On the eve of the launch of the Heart and Soul at the Hub website on 5th March, Kate Lovell attended a digital sharing event to learn about the kind of future Heart n Soul artists have envisioned over two years of work as Wellcome Collection’s artists-in-residence.
The artwork made through the residency program and its messages, creating a world redesigned by learning disabled and autistic people, is particularly significant in the context of Covid-19, heightening social injustices and compounding institutionalism. Artists from Heart n Soul have been experimenting, researching and co-creating artworks that offer a different way of constructing our world.
The team began with an access audit of The Hub’s space and an overhaul to make it a truly inclusive working environment. A human research survey, called Heart n Soul Asks, has been built online. Learning disabled and autistic adults ask research questions using video to make the experience of taking a survey more personal and, crucially, a “shift in power – this community asking their own questions”.
Heart and Soul artists worked with professional researchers from the University of the Arts to create research methods that are accessible, asking questions from the perspective of learning disabled and autistic adults. Key to Heart n Soul Asks is what the artists neatly term: “flipping the microscope”. For far too long, learning disabled and autistic people have been under the scrutiny of the medical profession and society at large; studied like specimens. This research project has given over the power, turning the tables so that learning disabled and autistic people can ask questions of non-disabled people for once.
Co-founder of Heart n Soul, Pino Frumiento, wrote an article published in the Guardian based on his research question: ‘Are you scared of learning-disabled people?’ His article highlights how rare it is to read an opinion piece from a learning-disabled person, and in a national newspaper virtually unheard of. He talks about his anger at the scandal of Whorlton Hall Hospital, exposed in a BBC Panorama documentary in 2019, where learning-disabled adults were subjected to indescribable abuse by staff.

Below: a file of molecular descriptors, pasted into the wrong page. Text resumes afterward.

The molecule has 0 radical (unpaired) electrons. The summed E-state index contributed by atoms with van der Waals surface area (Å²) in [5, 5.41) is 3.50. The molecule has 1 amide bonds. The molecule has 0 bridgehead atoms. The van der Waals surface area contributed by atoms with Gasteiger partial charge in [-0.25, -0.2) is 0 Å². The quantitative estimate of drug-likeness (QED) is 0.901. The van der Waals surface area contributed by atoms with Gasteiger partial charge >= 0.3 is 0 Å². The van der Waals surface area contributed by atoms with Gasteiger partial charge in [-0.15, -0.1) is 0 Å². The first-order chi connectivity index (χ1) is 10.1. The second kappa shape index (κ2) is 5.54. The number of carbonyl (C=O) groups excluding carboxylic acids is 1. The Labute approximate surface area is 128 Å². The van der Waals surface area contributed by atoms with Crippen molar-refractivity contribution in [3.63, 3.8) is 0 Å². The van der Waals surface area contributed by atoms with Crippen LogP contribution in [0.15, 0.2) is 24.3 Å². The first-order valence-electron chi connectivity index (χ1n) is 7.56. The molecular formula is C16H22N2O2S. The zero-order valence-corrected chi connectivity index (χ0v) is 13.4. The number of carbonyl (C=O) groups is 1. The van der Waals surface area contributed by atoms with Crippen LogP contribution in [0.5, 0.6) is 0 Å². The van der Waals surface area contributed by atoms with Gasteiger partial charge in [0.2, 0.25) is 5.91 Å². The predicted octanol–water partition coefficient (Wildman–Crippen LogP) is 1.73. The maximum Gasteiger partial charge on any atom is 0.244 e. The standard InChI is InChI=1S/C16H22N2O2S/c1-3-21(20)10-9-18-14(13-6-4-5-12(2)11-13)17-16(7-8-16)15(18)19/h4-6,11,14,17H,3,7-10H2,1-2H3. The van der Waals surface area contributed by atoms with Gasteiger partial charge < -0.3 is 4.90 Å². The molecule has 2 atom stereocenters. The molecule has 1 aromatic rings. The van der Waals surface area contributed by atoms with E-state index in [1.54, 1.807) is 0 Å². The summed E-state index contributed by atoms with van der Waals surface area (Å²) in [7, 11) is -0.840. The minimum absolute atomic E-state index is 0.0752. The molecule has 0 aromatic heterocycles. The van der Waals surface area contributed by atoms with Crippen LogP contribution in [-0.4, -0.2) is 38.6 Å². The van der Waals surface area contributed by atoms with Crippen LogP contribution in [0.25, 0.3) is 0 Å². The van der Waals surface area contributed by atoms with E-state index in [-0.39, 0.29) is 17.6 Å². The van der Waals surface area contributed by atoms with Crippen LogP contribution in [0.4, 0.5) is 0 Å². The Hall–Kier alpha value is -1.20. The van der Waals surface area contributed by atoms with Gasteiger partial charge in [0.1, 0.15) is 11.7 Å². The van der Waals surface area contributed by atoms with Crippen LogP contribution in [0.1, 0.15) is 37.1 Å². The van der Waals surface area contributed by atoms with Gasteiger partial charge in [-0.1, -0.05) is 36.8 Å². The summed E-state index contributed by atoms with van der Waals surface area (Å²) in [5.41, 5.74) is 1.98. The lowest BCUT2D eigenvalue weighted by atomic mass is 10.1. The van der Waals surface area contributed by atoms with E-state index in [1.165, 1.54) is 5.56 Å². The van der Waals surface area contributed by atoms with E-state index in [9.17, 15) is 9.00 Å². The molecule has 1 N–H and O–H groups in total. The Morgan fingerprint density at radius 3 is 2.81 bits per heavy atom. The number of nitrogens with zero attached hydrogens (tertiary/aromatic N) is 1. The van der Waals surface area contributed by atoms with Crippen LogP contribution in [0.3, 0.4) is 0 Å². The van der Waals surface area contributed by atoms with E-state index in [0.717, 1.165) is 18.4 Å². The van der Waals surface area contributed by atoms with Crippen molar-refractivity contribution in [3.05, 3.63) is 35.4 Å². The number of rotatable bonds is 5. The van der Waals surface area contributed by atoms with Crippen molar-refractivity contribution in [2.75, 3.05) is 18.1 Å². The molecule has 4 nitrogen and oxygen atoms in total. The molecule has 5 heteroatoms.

After Winterbourne View and Whorlton Hall we desperately needed, and still do need, a deep look at society and its treatment and institutionalisation of learning-disabled people. The general public perhaps consider locking learning-disabled people away an aberration of a bygone era, but the truth is institutionalisation is alive and kicking. Covid has compounded the already significant issues in so-called ‘care’ homes for learning-disabled adults.
A Guardian article published in December 2020 spotlighted the appalling story of Jack Cavanagh, a 17-year old living in residential care, whose parents were unable to visit him for 15 weeks during lockdown due to the law’s opacity on visitation rights in care home settings. He was segregated in a small area, given no affection and began to self-harm. Jack’s parents had to take advice from a solicitor before being able to arrange restricted visitation, overseen by staff.